His wife, Carin Holroyd, is an Associate Professor of Political Studies at the University of Saskatchewan.  He has five children and six grandchildren.  Ken also assists Carin with her charity, the Vietnam Education Society, which builds schools for communities in rural Vietnam.



Senator Murray Sinclair

Senator Sinclair is being honoured for his distinguished record of public service and work leading the Truth and Reconciliation Commission (TRC) of Canada. Before becoming Chair of the TRC, Murray Sinclair had a distinguished career as a lawyer and then Justice for the Queen’s Bench of Manitoba. He also was a co-commissioner of the Aboriginal Justice Inquiry, which studied the impact of the criminal justice on Aboriginal peoples in Manitoba and also conducted a six year inquiry into the deaths of 12 children that resulted in a study that led to changes in pediatric heart surgery in Canada. He has also served as an adjunct professor at the University of Manitoba and was appointed to the Senate in 2016.


Willa Black
Vice-President, Corporate Affairs – Canada, Cisco

Willa Black’s leadership on the Connected North Program has served to bridge the Aboriginal digital divide through the use of networking technology. Connected North has been instrumental in increasing healthcare and educational capacity in remote and underserved Aboriginal communities across northern Canada. The initiative was inspired by a meeting in 2011 between Black and Mary Simon, herself an Award for Excellence in Aboriginal Relations winner, who at the time was President of Inuit Tapiriit Kanatami. The meeting helped to establish a clear direction for Black’s desire to create something “by Canadians and for Canadians” with Cisco’s technology at its heart

Award Sponsor


Mary Simon
O.C., O.Q.

Mary Simon has led an extraordinary career which has had Northern interests at its heart. Her achievements have been both global in scope and local in impact. Mary was Canada’s first Ambassador for Circumpolar Affairs, a lead negotiator for the creation of the Arctic Council and the former Canadian Ambassador to Denmark. She has worked tirelessly to promote the interests of northern communities on a wide range of issues including the environmental, social, cultural and political issues effecting the Inuit. Her accomplishments have been instrumental in building the vital partnerships and personal relationships that open the doors of business through education and participation on the national stage. She has played a vital role in building and strengthening the relationship between Aboriginal peoples and all Canadians.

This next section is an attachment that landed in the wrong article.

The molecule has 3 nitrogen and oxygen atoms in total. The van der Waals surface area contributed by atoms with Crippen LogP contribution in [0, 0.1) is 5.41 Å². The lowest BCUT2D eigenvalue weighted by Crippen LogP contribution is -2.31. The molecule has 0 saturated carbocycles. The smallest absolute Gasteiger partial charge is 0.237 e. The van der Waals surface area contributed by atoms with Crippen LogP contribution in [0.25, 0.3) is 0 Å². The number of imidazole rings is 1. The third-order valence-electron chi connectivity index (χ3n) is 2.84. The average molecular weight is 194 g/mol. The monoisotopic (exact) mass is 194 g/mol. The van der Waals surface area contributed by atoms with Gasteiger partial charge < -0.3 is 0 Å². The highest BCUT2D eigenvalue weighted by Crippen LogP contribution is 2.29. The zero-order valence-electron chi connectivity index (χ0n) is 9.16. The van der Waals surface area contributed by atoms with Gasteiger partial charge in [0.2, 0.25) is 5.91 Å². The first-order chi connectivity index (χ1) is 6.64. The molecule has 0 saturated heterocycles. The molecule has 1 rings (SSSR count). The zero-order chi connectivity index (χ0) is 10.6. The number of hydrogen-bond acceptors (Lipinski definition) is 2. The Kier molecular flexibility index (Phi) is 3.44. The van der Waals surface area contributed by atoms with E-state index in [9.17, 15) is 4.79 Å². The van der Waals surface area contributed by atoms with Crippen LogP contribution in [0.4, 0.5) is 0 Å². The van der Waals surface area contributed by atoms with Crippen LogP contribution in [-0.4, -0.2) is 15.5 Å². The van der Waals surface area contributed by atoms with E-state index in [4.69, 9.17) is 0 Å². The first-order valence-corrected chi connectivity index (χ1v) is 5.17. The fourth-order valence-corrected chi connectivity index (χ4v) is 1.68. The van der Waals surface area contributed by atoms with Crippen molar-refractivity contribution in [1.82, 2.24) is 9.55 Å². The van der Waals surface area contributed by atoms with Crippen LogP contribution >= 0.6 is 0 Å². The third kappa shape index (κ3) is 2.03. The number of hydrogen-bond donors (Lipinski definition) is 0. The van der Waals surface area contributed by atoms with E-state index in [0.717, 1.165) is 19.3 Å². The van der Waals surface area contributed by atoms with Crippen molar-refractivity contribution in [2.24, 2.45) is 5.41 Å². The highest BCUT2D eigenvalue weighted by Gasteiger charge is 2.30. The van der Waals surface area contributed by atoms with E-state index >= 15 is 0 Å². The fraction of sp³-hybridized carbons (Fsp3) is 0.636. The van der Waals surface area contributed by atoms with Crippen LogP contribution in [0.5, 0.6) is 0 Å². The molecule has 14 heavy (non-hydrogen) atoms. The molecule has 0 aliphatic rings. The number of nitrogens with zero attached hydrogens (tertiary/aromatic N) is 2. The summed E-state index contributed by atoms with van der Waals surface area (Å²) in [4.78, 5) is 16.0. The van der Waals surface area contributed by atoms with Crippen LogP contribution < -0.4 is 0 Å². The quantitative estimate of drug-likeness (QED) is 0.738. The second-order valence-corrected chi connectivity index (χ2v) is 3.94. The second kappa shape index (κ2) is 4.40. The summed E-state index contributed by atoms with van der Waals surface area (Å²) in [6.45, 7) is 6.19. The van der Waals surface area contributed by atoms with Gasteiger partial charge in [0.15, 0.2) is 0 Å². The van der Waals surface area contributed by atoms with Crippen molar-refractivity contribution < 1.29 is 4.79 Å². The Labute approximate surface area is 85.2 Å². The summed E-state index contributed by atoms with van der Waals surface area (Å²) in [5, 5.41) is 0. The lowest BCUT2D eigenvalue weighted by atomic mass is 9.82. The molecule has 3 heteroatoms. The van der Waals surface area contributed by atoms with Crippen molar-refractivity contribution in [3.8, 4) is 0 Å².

Phil Fontaine
O.C., O.M.

Phil Fontaine is a dedicated and highly respected figure in Canada. He has been instrumental in facilitating change and advancement for First Nations people from the time he was first elected to public office as Chief, at the young age of 28. He is a proud member of the Sagkeeng First Nation in Manitoba and still plays an active role in the support of his community. Continue reading bio.


Eric P. Newell

Eric P. Newell, O.C. set a trend for working with the Aboriginal community through his leadership of Imperial Oil and Syncrude. His leadership of Syncrude helped them to not only become a major player in the oil industry but also helped them to develop policies that reflected leading practices in corporate social responsibility; becoming one of the largest industrial employers of Aboriginal people in Canada. Newell’s personal life has also made great contributions to education and training, donating money to the University of Alberta to construct the Aboriginal Gathering Place and advocating for greater educational opportunities for Aboriginal people.



The Right Honourable Paul Martin

The Canadian Council for Aboriginal Business is pleased to announce that the Right Honourable Paul Martin, the twenty-first Prime Minister of Canada (2003 – 2006), was selected as the inaugural recipient for the Award for Excellence in Aboriginal Relations.

Mr. Martin was selected for this enduring commitment to the prosperity of Aboriginal communities and the award’s selection committee highlighted Mr. Martin’s work since his retirement from public life.